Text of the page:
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Howard Gleckman’s August 4 TaxVox post on tax increases and small business reminds me of the debate over the
Hilzenrath went on to cite then Senate Minority leader Robert Dole (R-Kan), who claimed that “half the tax increase because of the rate increases is going to be paid by small business and they’re not rich.” And, added, Senator Conrad Burns (R-Mont), “the bill takes away any incentive that small businesses have to create their jobs or even give an excuse to expand.”
In a similar vein, David Wessel and Jeanne Saddler reported in the July 20, 1993 Wall Street Journal that “a Washington group headed by James Miller, President Reagan’s former budget director … is running ads … that label the tax bill a ‘job tax” that ‘crushes small business’.”
If the charges by opponents of the tax increase sound familiar, so do the Clinton Administration’s then responses. Hilzenrath reported Assistant Treasury Secretary for Tax Policy Leslie Samuels (who supplied me with the articles I cite) as responding "What the Republicans are saying is what they've always said: Don't tax wealthy people."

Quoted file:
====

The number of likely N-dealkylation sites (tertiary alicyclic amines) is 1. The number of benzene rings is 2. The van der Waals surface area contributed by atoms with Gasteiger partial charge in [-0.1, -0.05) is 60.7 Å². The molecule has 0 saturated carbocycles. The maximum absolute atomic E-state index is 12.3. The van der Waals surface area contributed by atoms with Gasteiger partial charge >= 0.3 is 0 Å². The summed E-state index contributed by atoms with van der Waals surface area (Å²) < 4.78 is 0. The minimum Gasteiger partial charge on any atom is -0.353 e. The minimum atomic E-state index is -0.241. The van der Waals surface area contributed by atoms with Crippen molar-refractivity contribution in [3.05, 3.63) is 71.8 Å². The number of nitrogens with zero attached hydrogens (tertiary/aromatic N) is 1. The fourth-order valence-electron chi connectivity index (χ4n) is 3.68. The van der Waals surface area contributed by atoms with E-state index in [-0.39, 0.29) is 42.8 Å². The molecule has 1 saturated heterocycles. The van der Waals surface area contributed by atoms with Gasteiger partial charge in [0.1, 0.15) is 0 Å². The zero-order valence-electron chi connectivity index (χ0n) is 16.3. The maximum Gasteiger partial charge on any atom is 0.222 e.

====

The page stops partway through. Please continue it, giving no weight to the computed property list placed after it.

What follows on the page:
Wessel and Saddler noted that “the Treasury doesn’t dispute the fact that well-off small-business owners will pay higher income taxes, just as will well-off bankers, orthodontists, and Exxon Corp executives.” But “only 4 percent of those taxpayers who report some business income on their tax returns – and that includes partners in law firms and investment banks as well as owners of small manufacturing companies – make sufficient money to be hit by the higher tax rates.” (The current figure that Howard cites from TPC data is 2.5 percent.)
What followed is well known to everyone. Congress narrowly enacted the
We can debate endlessly whether the
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